Keeping Well Hydrated

By: Christopher D. Jensen, PhD, MPH, RD
Nutrition & Epidemiology Researcher

Both dehydration and overhydration can have a negative impact on workouts and adversely affect the health of your clients. How can you as a personal trainer help your charges hydrate properly before, during, and after workouts? Here are 10 useful suggestions to implement when working with your clientele:

  • Encourage starting workouts well hydrated.If a client is carrying a fluid deficit from an earlier workout, chances are good that he or she will become dehydrated at their next exercise session. You can help prevent this by advising clients to get into the habit of consuming 14–20 fl oz (400–600 ml) of water 2–3 hours before exercise. Suggest that they carry a water bottle or sports bottle to class, on errands, at home, or on the job, and that they take sips regularly.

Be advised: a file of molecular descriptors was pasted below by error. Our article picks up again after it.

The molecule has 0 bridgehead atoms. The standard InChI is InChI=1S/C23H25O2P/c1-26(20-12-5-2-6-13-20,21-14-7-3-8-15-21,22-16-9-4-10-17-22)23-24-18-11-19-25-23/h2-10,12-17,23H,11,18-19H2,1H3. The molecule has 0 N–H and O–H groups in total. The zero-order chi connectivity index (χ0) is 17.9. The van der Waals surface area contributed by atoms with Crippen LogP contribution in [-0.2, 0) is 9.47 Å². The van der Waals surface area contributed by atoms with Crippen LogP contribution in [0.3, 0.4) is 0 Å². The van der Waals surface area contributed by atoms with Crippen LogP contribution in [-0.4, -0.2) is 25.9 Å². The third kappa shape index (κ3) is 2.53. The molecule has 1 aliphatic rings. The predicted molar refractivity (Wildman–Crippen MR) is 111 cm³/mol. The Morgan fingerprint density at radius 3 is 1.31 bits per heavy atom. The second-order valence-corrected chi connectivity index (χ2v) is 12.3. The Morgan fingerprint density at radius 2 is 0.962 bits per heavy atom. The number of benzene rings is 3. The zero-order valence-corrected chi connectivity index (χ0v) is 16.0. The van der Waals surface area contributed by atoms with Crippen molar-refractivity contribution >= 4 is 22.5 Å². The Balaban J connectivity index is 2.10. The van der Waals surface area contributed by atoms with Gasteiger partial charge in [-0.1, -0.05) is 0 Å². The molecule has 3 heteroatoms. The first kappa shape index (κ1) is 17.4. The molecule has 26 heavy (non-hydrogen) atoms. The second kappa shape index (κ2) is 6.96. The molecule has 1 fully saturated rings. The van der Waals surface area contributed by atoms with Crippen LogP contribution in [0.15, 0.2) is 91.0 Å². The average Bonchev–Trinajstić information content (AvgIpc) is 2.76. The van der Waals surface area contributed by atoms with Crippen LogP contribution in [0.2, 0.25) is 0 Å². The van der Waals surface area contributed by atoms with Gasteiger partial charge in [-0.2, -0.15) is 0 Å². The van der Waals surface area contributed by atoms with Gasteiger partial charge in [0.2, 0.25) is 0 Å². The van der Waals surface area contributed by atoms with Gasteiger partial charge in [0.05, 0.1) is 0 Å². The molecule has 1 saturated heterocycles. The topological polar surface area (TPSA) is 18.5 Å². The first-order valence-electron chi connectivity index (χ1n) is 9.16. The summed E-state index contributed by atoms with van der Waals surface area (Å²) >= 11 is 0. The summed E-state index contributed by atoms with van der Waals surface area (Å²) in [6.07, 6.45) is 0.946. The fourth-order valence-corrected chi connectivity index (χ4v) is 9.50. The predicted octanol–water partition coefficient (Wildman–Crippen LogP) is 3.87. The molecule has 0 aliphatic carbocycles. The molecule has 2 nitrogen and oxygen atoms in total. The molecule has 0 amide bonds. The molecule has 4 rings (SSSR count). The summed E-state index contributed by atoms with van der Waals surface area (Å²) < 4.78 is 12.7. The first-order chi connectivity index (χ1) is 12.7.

• Teach how to monitor hydration status. By monitoring urine volume and color before working out, your clients can judge for themselves whether they’re sufficiently hydrated. Large amounts of clear or light-yellow urine equate to being well hydrated. Small volumes of dark urine suggest more fluids are needed before heading to the gym.
  • Explain the hydration zone. Let your clients know that when it comes to hydrating during exercise, the goal is to avoid gaining weight (a sign that they’ve consumed too much fluid) and avoid losing more than 2% of their pre-exercise body weight (the level of fluid loss beyond which athletic performance is undermined). This is the hydration zone, where individuals perform at their best and avoid the adverse health effects of dehydration and overhydration. So a client whose typical pre-exercise weight is 150 lbs (68 kg) should be hydrating during exercise at a rate where body weight stays between a high of 150 lbs (68 kg) and a low of 147 lbs (about 67 kg) (cont’d) Sweat Rate calculator.
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